파리 회의 (1856) Congress of Paris in 1856
Before the Congress Assembled편집
The Crimean war was fought mainly on the Crimean Peninsula between Russia on one side, and Great Britain, France, The Ottoman Empire, and Sardinia on the other. It was fought mainly due to two reasons. First, the Russians demanded better treatment of and wanted to protect the Orthodox subjects of the Sultan of Turkey. This was later considered and promised by the Sultan of Turkey during the meeting at the Congress of Paris. The Second major reason was due to the dispute between the Russians and the French regarding the privileges of the Russian Orthodox and the Roman Catholic Churches in Holy Practices in Palestine. With the backing of Britain, the Turks didn't budge and declared war on Russia on October 4 of 1853. On March 28 1854, France and Britain also declared war against Russia, thus leaving Russia to fight off Turkey, Britain, and France alone. Then on January 26 1855, Sardinia-Piedmont also entered the war against Russia by sending 10,000 troops to aid the allies. Throughout the war, the Russian army's main concern was to make sure Austria didn't enter the war. Unfortunately, they weren't able to keep Austria out for too long, and their threat to enter the war, ultimately ended it.
Who, Why, and Where편집
The Congress of Paris took place in 1856 for the purpose of making peace after the almost three year Crimean War. The Congress of Paris was a peace Conference held in Paris, France, between representatives of the great powers in Europe, which at the time were: France, Great Britain, the Ottoman Empire (known today as Turkey), Sardinia, Russia, Austria, and Prussia. They assembled soon after February 1, 1856, when Russia accepted the first set of peace terms after Austria threatened to enter the war on the side of the Allies. The Congress of Paris worked out the final terms from February 25 through March 30. The Treaty of Paris (1856) was then signed on March 30 1856 with Russia on one side and France, Great Britain, Ottoman Turkey, and Sardinia-Piedmont on the other. The group of men negotiated at the Quai d’Orsay. One of the representatives who attended the Congress of Paris on behalf of the Ottoman Empire was A'ali Pasha, who was the grand vizier of the Empire. Russia was represented by Prince Orlov and Baron Brunnov. France sent their Ambassador at the time who was Earl Cowley. While other congresses, such as the Congress of Vienna, spread questions and issues for different committees to resolve, the Congress of Paris resolved everything in one group.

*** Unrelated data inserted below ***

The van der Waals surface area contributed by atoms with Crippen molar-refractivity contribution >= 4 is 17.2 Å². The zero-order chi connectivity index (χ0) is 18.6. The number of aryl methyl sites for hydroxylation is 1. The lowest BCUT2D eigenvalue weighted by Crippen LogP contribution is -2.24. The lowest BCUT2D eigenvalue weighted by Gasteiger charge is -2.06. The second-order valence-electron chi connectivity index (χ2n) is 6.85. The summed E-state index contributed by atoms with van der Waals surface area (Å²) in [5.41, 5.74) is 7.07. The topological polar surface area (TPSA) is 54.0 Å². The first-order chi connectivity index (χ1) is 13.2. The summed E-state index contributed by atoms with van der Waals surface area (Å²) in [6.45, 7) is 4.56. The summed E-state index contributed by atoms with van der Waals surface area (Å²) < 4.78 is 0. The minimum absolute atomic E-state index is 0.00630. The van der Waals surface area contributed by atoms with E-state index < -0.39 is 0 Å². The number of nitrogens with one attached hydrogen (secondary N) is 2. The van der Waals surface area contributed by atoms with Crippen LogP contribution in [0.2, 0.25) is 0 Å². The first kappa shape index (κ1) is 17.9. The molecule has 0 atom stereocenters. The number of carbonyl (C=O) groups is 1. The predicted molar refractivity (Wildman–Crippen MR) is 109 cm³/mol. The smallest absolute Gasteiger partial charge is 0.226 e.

A significant diplomatic victory was scored by tiny Piedmont who, although not being yet considered a "great" European power, was nevertheless granted a seat at the Congress by the French Emperor Napoleon III mostly for having sent an expeditionary corps of 18,000 men to fight against Russia along with France and Prussia, but some say thanks to the intrigues of the very attractive Countess of Castiglione, who had caught the Emperor's attention. The Piedmontese foreign minister Camillo Benso di Cavour seized this opportunity to denounce Austrian political and military interference in the Italian peninsula stifling the wish of the Italian people to choose their own government.
The congress resulted in a pledge by all of the powers to jointly maintain "the integrity of the Ottoman Empire". They also guaranteed
Turkey’s independence. Also as a result of the conference Russia gave up the left bank of the mouth of the Danube River, including part of Bessarabia to Moldavia and gave up its claim to the special protection of Christians in the Ottoman Empire. Also Moldavia and Wallachia (which together later became Romania in 1858) along with Serbia were recognized as quasi-independent self-governing principalities under protection of the other European Powers. The sultan of Turkey agreed to in return, help improve the status of the Christian subjects in his empire. The territories of Russia and Turkey were restored to their prewar boundaries. The Black Sea was neutralized so therefore, no warships were allowed to enter; however, it was open to all other nations. It also opened the Danube River for shipping from all nations. Some of the rules and agreements that the congress came up with were altered 22 years later by the Congress of Berlin.
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